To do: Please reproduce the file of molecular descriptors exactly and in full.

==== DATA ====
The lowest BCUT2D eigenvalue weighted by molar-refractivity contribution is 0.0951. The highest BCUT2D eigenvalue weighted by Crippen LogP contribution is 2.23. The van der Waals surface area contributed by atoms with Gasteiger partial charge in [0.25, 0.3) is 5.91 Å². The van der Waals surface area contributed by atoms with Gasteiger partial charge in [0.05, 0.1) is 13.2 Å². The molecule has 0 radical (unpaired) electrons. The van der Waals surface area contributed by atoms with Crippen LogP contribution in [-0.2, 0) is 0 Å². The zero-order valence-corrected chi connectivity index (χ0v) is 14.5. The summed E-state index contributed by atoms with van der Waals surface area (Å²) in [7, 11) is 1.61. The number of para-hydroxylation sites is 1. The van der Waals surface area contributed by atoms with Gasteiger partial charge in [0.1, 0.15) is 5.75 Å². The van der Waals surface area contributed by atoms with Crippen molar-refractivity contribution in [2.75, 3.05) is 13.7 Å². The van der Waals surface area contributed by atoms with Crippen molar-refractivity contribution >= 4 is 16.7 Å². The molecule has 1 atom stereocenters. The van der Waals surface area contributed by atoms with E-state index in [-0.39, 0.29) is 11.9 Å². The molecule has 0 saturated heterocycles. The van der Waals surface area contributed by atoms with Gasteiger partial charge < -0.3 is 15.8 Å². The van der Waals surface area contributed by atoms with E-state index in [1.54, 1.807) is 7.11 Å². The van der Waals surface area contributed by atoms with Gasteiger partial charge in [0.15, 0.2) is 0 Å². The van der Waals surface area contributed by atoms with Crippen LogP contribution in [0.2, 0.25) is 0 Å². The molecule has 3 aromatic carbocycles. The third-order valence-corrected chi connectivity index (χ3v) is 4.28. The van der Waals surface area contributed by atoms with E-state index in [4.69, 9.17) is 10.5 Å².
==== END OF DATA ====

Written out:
The lowest BCUT2D eigenvalue weighted by molar-refractivity contribution is 0.0951. The highest BCUT2D eigenvalue weighted by Crippen LogP contribution is 2.23. The van der Waals surface area contributed by atoms with Gasteiger partial charge in [0.25, 0.3) is 5.91 Å². The van der Waals surface area contributed by atoms with Gasteiger partial charge in [0.05, 0.1) is 13.2 Å². The molecule has 0 radical (unpaired) electrons. The van der Waals surface area contributed by atoms with Crippen LogP contribution in [-0.2, 0) is 0 Å². The zero-order valence-corrected chi connectivity index (χ0v) is 14.5. The summed E-state index contributed by atoms with van der Waals surface area (Å²) in [7, 11) is 1.61. The number of para-hydroxylation sites is 1. The van der Waals surface area contributed by atoms with Gasteiger partial charge in [0.1, 0.15) is 5.75 Å². The van der Waals surface area contributed by atoms with Crippen molar-refractivity contribution in [2.75, 3.05) is 13.7 Å². The van der Waals surface area contributed by atoms with Crippen molar-refractivity contribution >= 4 is 16.7 Å². The molecule has 1 atom stereocenters. The van der Waals surface area contributed by atoms with E-state index in [-0.39, 0.29) is 11.9 Å². The molecule has 0 saturated heterocycles. The van der Waals surface area contributed by atoms with Gasteiger partial charge < -0.3 is 15.8 Å². The van der Waals surface area contributed by atoms with E-state index in [1.54, 1.807) is 7.11 Å². The van der Waals surface area contributed by atoms with Gasteiger partial charge in [0.15, 0.2) is 0 Å². The van der Waals surface area contributed by atoms with Crippen LogP contribution in [0.2, 0.25) is 0 Å². The molecule has 3 aromatic carbocycles. The third-order valence-corrected chi connectivity index (χ3v) is 4.28. The van der Waals surface area contributed by atoms with E-state index in [4.69, 9.17) is 10.5 Å².